Agreed. But who to teach them? 'Family Values' should include getting all children off to the best start possible, because of course, they're our future. The government could and should play a biger part in this, if for no other reason that children are an asset to this country in a real financial sense- the more engineers, doctors, and scientists of quality we can nuture, the better for the US in the long run.

Family values kind-of-guy Chrisisall

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Tuesday, July 12, 2005 3:05 PM

FINN MAC CUMHAL


So, you want the government dictating family values to you? Telling you how to raise your children? Or maybe just the poor families?

I'm not against the government encouraging family values, but I don't know what kind of roll they can play.


-------------
Qui desiderat pacem praeparet bellum.

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Tuesday, July 12, 2005 5:00 PM

RUE

I have a vote and I'm not afraid to use it!


I don't think my perceptions changed.

I came from the rust belt where anyone who could get a job worked at least two jobs. Worked my way through college and actually got a job in my field (there were lots of people with bachelors, masters and even phds who bagged groceries because that was the best work available, so I was lucky). Worked the requisite multiple jobs simultaneously for seven years and lived frugally, given the standard pay-scale there. So it was a hard start and lean beginnings, even though I was doing as well as could be expected by local standards.

Then I moved across the country and for a while enjoyed the kind of security that comes with a robust economy. Such is no longer the case.

In fact, yes, power is held ever tighter (micro-managing) while blame flows downhill and politicking reaches places that had been immune.

So while I am doing well, I see the temporaries we hire who are not doing well at all. They have science degrees, are in their 30's, are more than motivated and skilled, and have not, yet, been able to land full-time work.

And I know people who had the misfortune to lose their jobs relatively late in life (company folded, lost contracts, was bought etc) who are also having a hard time finding real jobs.

The numbers show that college and college+ are the largest percentage of long-term unemployed, and I see it in real life as well.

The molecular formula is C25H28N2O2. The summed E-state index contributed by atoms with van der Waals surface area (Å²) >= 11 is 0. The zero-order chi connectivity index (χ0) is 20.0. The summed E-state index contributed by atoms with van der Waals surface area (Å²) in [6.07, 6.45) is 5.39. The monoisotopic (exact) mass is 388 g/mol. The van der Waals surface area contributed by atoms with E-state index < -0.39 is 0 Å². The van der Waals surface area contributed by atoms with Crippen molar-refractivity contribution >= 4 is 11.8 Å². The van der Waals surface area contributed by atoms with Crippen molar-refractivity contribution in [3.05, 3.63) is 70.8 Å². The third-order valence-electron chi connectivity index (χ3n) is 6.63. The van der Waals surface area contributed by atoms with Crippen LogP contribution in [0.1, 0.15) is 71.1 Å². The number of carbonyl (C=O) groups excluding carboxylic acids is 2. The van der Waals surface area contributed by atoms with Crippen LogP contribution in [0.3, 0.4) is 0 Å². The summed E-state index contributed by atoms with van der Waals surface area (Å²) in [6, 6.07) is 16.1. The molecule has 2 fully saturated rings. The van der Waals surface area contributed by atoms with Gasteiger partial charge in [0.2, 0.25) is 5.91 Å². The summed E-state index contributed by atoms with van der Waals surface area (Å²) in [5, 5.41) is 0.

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Tuesday, July 12, 2005 6:08 PM

SIGMANUNKI


Quote:

Originally posted by rue:

So while I am doing well, I see the temporaries we hire who are not doing well at all. They have science degrees, are in their 30's, are more than motivated and skilled, and have not, yet, been able to land full-time work.



I think I would put my wife in this category.

She was looking for a job over the past number of months and wasn't having any luck. So, instead of studying, I started to look for work as her term position is ending end of Aug. I really didn't want to do this, as in my professional area (programmer), the industry chews people up and spits them out (if I would even be able to find work). This is why when I went back to school (couldn't find a job) I did not go into Com. Sci.

But, food must be put on the table, roof over-head, etc. And living on the street is an unhappy thought. She said that we could go to Germany and live there as she has an appartment in a building her parents own (free). Frankly, that is only an option for her. My living arragments were unknown. Still are if this situation arises.

In the end my grades fell, she lucked onto a job. So, there's 8 more months taken care of. After that, the same song and dance again.

Unfortunatly, I'm still going to be as unemployable then as I am now. So, it'll be up to her again.

Hopefully, things will be better then, or I'll be able to get into a grad school being just shy of the degree I want. *sigh*

----
"Canada being mad at you is like Mr. Rogers throwing a brick through your window." -Jon Stewart, The Daily Show

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Tuesday, July 12, 2005 9:25 PM

RUE

I have a vote and I'm not afraid to use it!


First just an observation - so this I think is part of what you have obliquely referred to in the past, in terms of uncertain, unstable conditions. I truly sympathize. (Though at least for now Canadians have something the temps here are desperate for - medical care.)